It is significant that class stratification was an integral part of this phenomenon.  The control over the eucharist came to be restricted to the bishop who was always a member of the upper class; priests were his agents who served at his pleasure. They were not independent of the bishop in any way. They owed him absolute obedience and their unique powers were conferred on them by the bishop alone. We don’t know exactly when this all happened, for Christianity was originally an egalitarian religion of the poor and leaders were chosen by the community, but when it emerged into the light of day after the Roman persecutions were over 300 years later, all these new features were in place: … the real presence … the mass as sacrifice … and control of ritual by the upper class bishops. None of this existed earlier. And we do not know which came first. It is not beyond the realm of possibility that the literal mystifications of the real presence and the super-powers of the priest were modifications devised by the upper class hierarchy to insure control for themselves.  But even if it was an independent development, it served to concentrate control in the hands of the upper class.

Now, what if we were to reverse these mistakes. Notice what happens. First, let’s take the eucharist as a shared meal. “Do this,” Jesus said, “in memory of me.” He didn’t say: “Do this and I will be literally present with you again” which he could have said if that’s what he meant. The presence he spoke of was “in memory.” Christians share their memories of how Jesus lived and what he died for, in order to have his vision live on in them. Jesus’ spirit is not present physically in the church building or the bread and wine, it is present psychologically and voluntarily in the lives of the people who have chosen to remember him. There is no other presence. The meal helps us share our memories and focus our aspirations. We live in the spirit of Jesus and thus “he lives again” in us.

 Now let’s take our idea of the “priest” and return it to its proper place next to the symbolism of the memorial meal. We immediately realize that since the bread and wine is not Jesus magically come to earth again, the “priest” is similarly not a supernatural magician with special powers either, but an ordinary human being who simply has the role, given to him by the community, of performing a memorial ceremony. The priest’s job has to do with memory. It is to remind people of the meaning of the symbolism: who Jesus was, what he taught and why he died the way he did.

What about “sacrifice”?  Isn’t the mass a sacrifice that will guarantee our safety … our “salvation”?  No, that’s the difference between Jesus’ message and the various official religions of his day. Jesus was not conerned with placating any “god,” especially not Yahweh. The “loving Father” of Jesus did not need placating. He was a “God of mercy and forgiveness.” What Jesus taught was that the answer to life is to imitate the generous loving kindness of the One in whom we “live and move and have our being” — our “Father.” Jesus never said we would be saved from death, except metaphorically. What he said was “forgive as you are forgiven, love as you are loved, give as you have been given” and you will be like your “Father.” That is what we remember when we re-enact that meal.

 It should not surpise us then, to learn that the word “priest” originally did not mean “one who offered sacrifice.”  “Priest” comes directly from the Greek word “presbyter” which meant “elder.” It indicates that in the early communities the eucharist was celebrated by older people, as you would expect. That’s all that “priest” meant.  We don’t know when it happened, but it was only much later that we learn that the priest became “someone who offered sacrfice.” We first hear of it after Christianity took over as the official religion of Rome. The Empire demanded a continuity with its pre-Chris­tian practices because that’s what everyone was used to. Sacrifice had to be offered to guarantee divine protection and the success of Rome’s ventures. “Offering Sacrifice” was a Roman state function, it was not originally a Christian category, it was not part of Jesus’ message, not even metaphorically.  It was a “theological adjustment” made by the ecclesiastical authorities that conveniently dovetailed with the requirements of the Empire … it earned the Church all those big basilicas and handsome stipends from the Roman government. It’s no wonder “sacrifice” became the dominant category for understanding the eucharist.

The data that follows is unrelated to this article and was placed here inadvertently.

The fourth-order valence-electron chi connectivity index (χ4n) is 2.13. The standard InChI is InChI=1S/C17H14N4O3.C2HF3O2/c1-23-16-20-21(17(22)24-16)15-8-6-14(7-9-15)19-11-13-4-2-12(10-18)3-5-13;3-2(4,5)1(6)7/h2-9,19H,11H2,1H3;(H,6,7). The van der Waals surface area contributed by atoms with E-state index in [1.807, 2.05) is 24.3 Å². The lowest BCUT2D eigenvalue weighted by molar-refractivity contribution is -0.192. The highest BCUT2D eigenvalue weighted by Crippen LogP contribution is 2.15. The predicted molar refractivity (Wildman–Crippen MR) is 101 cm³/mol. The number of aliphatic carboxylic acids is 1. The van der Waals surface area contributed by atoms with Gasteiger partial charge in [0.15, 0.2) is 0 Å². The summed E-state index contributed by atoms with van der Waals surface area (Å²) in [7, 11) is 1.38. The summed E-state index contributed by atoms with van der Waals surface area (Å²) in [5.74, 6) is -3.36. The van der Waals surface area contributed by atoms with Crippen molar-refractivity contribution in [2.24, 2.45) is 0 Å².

Jesus said, “do this in memory of me.”  Those christians, women or men who would respond to his request must first realize they have the right to do it.  No special powers are needed.  This sounds simple, but it’s not. For Catholics have been mystified big-time. They have been told for centuries that the eucharist is reserved to magicians — supermen, priests, an elite corps of men who had an eternal “seal” on their souls giving them “power” that no one else had. That eternal seal, as “indelible” as a birthmark and as powerful as Merlin’s wand, could only be gotten through ordination by a credentialled bona-fide upper-class bishop.  

 You must understand the depth of the mystification here. These are not just ceremonial metaphors, a poetic overlay designed to show respect for the important role these men played as priests. They were presented to Catholics as literal metaphysical facts, as real and functional as any iron tool that gives humans the power to do what their hands of flesh cannot. It was the hammer of Thor. Catholics were mystified indeed. If they are to accede to Jesus’ request to “do this in memory of me,” all this must be demystified.  The community designates who will preside over the memorial meal. Catholics, of course, respect whoever is chosen … but that is the extent of legitimate mystification. The rest is pure “hocus pocus.”